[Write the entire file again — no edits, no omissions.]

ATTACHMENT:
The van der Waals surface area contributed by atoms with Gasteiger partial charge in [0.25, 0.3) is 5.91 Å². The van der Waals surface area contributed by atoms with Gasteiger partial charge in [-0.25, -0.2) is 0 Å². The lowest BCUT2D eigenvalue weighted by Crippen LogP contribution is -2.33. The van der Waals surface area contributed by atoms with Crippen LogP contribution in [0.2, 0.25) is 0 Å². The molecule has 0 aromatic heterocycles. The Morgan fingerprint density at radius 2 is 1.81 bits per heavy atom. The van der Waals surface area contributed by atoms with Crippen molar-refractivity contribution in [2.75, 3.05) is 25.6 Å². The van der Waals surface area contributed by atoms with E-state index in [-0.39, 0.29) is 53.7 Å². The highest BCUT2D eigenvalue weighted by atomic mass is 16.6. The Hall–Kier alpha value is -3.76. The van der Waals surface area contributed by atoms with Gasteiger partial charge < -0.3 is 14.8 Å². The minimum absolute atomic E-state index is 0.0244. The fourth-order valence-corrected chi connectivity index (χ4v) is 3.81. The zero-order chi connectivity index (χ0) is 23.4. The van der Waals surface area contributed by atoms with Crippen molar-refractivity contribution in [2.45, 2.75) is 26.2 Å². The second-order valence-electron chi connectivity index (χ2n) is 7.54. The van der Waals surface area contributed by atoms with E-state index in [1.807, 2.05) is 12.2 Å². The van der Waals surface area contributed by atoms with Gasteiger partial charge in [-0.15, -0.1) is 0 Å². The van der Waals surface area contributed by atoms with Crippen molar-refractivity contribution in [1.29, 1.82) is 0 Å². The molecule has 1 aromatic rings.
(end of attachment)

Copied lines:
The van der Waals surface area contributed by atoms with Gasteiger partial charge in [0.25, 0.3) is 5.91 Å². The van der Waals surface area contributed by atoms with Gasteiger partial charge in [-0.25, -0.2) is 0 Å². The lowest BCUT2D eigenvalue weighted by Crippen LogP contribution is -2.33. The van der Waals surface area contributed by atoms with Crippen LogP contribution in [0.2, 0.25) is 0 Å². The molecule has 0 aromatic heterocycles. The Morgan fingerprint density at radius 2 is 1.81 bits per heavy atom. The van der Waals surface area contributed by atoms with Crippen molar-refractivity contribution in [2.75, 3.05) is 25.6 Å². The van der Waals surface area contributed by atoms with E-state index in [-0.39, 0.29) is 53.7 Å². The highest BCUT2D eigenvalue weighted by atomic mass is 16.6. The Hall–Kier alpha value is -3.76. The van der Waals surface area contributed by atoms with Gasteiger partial charge < -0.3 is 14.8 Å². The minimum absolute atomic E-state index is 0.0244. The fourth-order valence-corrected chi connectivity index (χ4v) is 3.81. The zero-order chi connectivity index (χ0) is 23.4. The van der Waals surface area contributed by atoms with Crippen molar-refractivity contribution in [2.45, 2.75) is 26.2 Å². The second-order valence-electron chi connectivity index (χ2n) is 7.54. The van der Waals surface area contributed by atoms with E-state index in [1.807, 2.05) is 12.2 Å². The van der Waals surface area contributed by atoms with Gasteiger partial charge in [-0.15, -0.1) is 0 Å². The van der Waals surface area contributed by atoms with Crippen molar-refractivity contribution in [1.29, 1.82) is 0 Å². The molecule has 1 aromatic rings.